Tasting of Cahors
Ready for the tasting – the tunnel under the Château d’Amboise
– mercifully cool during the late June heatwave
Last week I covered the Côt (Malbecs) presented by the Amboise producers during the Côt Conference at the end of June, this week it is the turn of their guests – Cahors producers. Each of the producers showed two wines.
2016 La Nuit des Rossignols, Domaine la Bérangeraie
The Domaine la Bérangeraie has 30 hectares of vines planted on the Causse. The domaine was founded in 1971. La Nuit des Rossignols comes for a 205 hectare parcel yielding 40 hl/ha. Aged in oak for one year the 2016 is attractively softly textured with rich black fruits and well structured with well worked tannins.
2015 Titouan, Domaine de Capelanel
Sébastien Dauliac runs this 14 hectare domaine based in Luzech, which is in converting to organic viticulture. This 2015 is an easy drinking Cahors not one to be analysed in detail but instead to enjoy for its soft black fruits – can be served a little chilled in summer.
2017 Au Cerisier, Château Combel la Serre
Jean-Pierre Ilbert founded this domaine of 22 hectares in 1998. Jean-Pierre has now retired with his son Julien and Sophie, his wife, running the business. The 2017 Au Cerisier has ripe rich black fruits, concentration and finesse.
2018 Extra Libre, Château du Cèdre
Pascal Verhaeghe, along with his brother Jean-Marc, run the 17 hectare Château du Cedre, which is now I think is Cahors’ most famous and highly regarded estate. It was in the 1970s that Charles Verhaeghe moved from polyculture to full-time wine production with 1973 being the first vintage. The brothers took over in 1987 and gradually moved to organic viticulture gaining certification in 2012.
Both of the Cèdre have highly seductive, voluptuously soft, mouth filling texture and structure. Black fruits and violets are very much to the fore in this very fine Extra Libre.
2015 Le Cedre, Château du Cèdre
Le Cèdre is made from vines aged 35-45 years with a low yield of 28 hl/ha.. The 2015 was aged for 24 months in a mix of new foudres and and one-use barrels. Like Extra Libre it has wonderfully seductive texture and brilliantly worked soft tannins, finesse, balance and a freshness in the long finish.
A young apprentice @Château du Cèdre…….
2015 Pur Plaisir, Château Haut-Monplaisir
Cathy and Daniel Fournié took over the running of the 15-hectare family estate in 1998. Their daughter, Mathilde, joined them in 2015. The 2015 Pur Plaisir spent 26 months in barrel and is soft, concentrated and powerful. There is a slight touch of greenness but nevertheless has a good potential to age.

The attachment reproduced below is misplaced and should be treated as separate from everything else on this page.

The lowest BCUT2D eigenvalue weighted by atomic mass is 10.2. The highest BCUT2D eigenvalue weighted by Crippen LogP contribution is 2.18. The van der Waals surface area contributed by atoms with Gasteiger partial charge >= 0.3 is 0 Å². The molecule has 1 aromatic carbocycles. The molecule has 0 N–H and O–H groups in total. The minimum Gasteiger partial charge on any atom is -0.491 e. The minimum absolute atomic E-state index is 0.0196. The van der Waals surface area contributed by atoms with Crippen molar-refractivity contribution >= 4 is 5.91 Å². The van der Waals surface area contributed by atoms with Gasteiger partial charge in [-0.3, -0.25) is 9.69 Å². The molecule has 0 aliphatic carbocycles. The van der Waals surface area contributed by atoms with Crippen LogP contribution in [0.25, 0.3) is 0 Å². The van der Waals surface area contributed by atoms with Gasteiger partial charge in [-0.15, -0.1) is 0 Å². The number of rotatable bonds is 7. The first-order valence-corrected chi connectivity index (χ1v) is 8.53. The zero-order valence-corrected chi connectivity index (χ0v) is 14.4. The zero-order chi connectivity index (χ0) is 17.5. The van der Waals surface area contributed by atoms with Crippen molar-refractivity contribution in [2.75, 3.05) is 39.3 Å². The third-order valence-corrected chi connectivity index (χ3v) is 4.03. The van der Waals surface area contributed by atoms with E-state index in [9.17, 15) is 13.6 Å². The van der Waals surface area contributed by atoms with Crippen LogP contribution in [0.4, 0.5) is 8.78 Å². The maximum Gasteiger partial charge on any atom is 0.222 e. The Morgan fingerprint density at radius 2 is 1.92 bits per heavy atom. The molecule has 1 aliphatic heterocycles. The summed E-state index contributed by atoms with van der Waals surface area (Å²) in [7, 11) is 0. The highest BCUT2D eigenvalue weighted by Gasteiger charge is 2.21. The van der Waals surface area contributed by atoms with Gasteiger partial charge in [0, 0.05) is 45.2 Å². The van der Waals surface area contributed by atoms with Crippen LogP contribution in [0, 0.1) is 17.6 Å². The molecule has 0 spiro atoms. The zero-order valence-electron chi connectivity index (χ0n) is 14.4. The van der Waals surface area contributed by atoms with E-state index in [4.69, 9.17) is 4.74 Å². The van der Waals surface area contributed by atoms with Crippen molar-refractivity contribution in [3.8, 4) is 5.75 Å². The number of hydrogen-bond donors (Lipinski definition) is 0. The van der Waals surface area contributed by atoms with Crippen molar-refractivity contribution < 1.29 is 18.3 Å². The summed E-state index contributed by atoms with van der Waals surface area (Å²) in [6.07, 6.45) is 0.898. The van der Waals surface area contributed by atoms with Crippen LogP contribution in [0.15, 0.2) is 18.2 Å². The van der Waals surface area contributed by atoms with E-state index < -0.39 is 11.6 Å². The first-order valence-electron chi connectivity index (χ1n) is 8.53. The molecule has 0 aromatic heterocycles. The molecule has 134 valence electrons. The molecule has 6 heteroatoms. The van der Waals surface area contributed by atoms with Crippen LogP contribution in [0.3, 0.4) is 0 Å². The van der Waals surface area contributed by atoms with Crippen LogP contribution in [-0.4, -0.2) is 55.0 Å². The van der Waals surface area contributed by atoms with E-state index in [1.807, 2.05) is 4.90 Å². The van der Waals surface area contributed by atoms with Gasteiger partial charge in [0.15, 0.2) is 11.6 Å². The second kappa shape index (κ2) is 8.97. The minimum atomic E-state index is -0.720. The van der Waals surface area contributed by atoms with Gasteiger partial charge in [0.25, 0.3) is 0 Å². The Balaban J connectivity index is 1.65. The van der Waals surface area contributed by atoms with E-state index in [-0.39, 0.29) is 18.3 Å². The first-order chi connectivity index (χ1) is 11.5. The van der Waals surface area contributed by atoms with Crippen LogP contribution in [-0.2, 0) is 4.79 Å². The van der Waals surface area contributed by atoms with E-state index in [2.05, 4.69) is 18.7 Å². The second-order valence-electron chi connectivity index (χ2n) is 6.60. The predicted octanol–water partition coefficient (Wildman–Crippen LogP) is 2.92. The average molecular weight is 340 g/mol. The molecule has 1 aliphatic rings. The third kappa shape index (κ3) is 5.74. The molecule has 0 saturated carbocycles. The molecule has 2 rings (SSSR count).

2015 Les Galets, Clos Triguedina
Clos Triguedina is one of the long established estates in Cahors. The First vines were planted in 1830 by Etienne Baldès. Jean-Luc Baldès with his wife Sabine is the seven generation of vigneron to be in charge of the Clos. Les Galets is one of a trilogy of wine from different terroirs. Au Coin du Bois and Les Petites Cailles make up the trio of wines.
Les Galets comes from the third terrace laid down by the Lot. The soils is mainly clay-limestone. Les Galets is aged in oak for 12 months and has a delicate texture, is currently tightly structured and will benefit from more time in bottle.
2016 Las Camps, Château Lamagelaine Noire, Janicot Vignobles
This 16 hectare domaine is one of a trio of estates owned by Janicot Vignobles in the Lot. The Domaine de Mériguet (Cahors) and Domaine de Matèle (Côtes du Lot). Las Camps comes from 45 year old vines and has attractive concentration and texture with notes of black cherry. It has good length with the potential to age for at least 10 years.
2015 Mas des Etoiles, Mas des Étoiles
In 2007 two producers Arnaud Bladinières and David Liorit created the Mas des Etoiles. The two had originally met in 1998 at the Montagne Saint Emilion wine school. They have one hectare of white varieties – Chardonnay and Sauvignon destined for Côtes du Lot and four hectares of Malbec for their Cahors. No weedkiller is used and the soil is tilled.
This 2015 domaine wine comes from vines planted in 1986 and is aged for 18 months in barriques, has good concentration and a seductive texture – powerful with a long finish.
2015 Une étoile est née, Mas des Étoiles
This cuvée comes from slightly older vines of the third terrace: they were planted in 1980. Although it spends 24 months in new oak barrels the oak is not noticeable. This Star is born has lovely, soft mouth filling black fruit, weight and length.
Clearly I was impressed by the wines of Mas des Étoiles, which I had never tasted before.
2016 Château de Cénac, Vignobles Pelvillain
Didier Pelvillain runs this trio of estates Châteaux de Cenac and du Port and Domaine du Theron. This business started in 1968 when Didier’s grandparents passed on the family’s vines to his parents – Odile and Claude. Together they expanded the business. Didier’s 2016 has soft, rich texture with a spicy black fruit character and a long finish.
2016 Tour de Terre, Domaine du Prince
Based in Cournou, the Jouves family, who own Domaine du Prince, can trace their history back through three centuries. Now run by Bruno and Didier this is a domaine of 27 hectares of vines planted exclusively on clay limestone. The estate has been selling its own wine since 1971 – the year Cahors was promoted to appellation. Tour de Terre is a lieu-dit (a name of a parcel of vines). It has good concentration, texture and length with a potential to age.
2014 Lou Prince, Domaine du Prince
Lou Prince comes from two small parcels totalling 75 ares (0.75 ha) from vines at least 35 years old. The wine is aged for a minimum of 20 months in new barrels. The 2014 has smoky aromas, plenty of concentration and a long finish. A wine to keep.
Like those shown from Amboise, overall the standard of these Cahors wines was high. Coming from further south the Cahors wines are more structured and powerful than those from Amboise – an interesting contrast.